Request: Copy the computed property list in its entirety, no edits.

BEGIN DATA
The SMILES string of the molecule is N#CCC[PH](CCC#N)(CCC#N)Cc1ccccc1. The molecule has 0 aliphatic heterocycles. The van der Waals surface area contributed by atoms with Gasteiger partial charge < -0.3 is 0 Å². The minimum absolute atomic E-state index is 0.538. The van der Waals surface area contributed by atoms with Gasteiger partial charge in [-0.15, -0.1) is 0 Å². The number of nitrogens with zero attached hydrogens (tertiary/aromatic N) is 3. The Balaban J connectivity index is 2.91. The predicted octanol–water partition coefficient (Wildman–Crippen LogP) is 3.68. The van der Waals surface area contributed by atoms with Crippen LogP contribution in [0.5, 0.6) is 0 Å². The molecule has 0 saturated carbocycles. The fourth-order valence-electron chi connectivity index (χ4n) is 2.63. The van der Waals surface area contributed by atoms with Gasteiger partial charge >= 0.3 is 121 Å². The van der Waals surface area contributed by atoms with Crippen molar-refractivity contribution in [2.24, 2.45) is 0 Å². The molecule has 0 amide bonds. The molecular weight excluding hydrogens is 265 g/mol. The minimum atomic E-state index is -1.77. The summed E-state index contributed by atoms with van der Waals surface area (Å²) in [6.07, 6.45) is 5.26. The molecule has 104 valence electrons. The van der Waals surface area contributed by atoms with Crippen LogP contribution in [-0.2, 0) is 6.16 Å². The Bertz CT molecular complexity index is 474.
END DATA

The SMILES string of the molecule is N#CCC[PH](CCC#N)(CCC#N)Cc1ccccc1. The molecule has 0 aliphatic heterocycles. The van der Waals surface area contributed by atoms with Gasteiger partial charge < -0.3 is 0 Å². The minimum absolute atomic E-state index is 0.538. The van der Waals surface area contributed by atoms with Gasteiger partial charge in [-0.15, -0.1) is 0 Å². The number of nitrogens with zero attached hydrogens (tertiary/aromatic N) is 3. The Balaban J connectivity index is 2.91. The predicted octanol–water partition coefficient (Wildman–Crippen LogP) is 3.68. The van der Waals surface area contributed by atoms with Crippen LogP contribution in [0.5, 0.6) is 0 Å². The molecule has 0 saturated carbocycles. The fourth-order valence-electron chi connectivity index (χ4n) is 2.63. The van der Waals surface area contributed by atoms with Gasteiger partial charge >= 0.3 is 121 Å². The van der Waals surface area contributed by atoms with Crippen molar-refractivity contribution in [2.24, 2.45) is 0 Å². The molecule has 0 amide bonds. The molecular weight excluding hydrogens is 265 g/mol. The minimum atomic E-state index is -1.77. The summed E-state index contributed by atoms with van der Waals surface area (Å²) in [6.07, 6.45) is 5.26. The molecule has 104 valence electrons. The van der Waals surface area contributed by atoms with Crippen LogP contribution in [-0.2, 0) is 6.16 Å². The Bertz CT molecular complexity index is 474.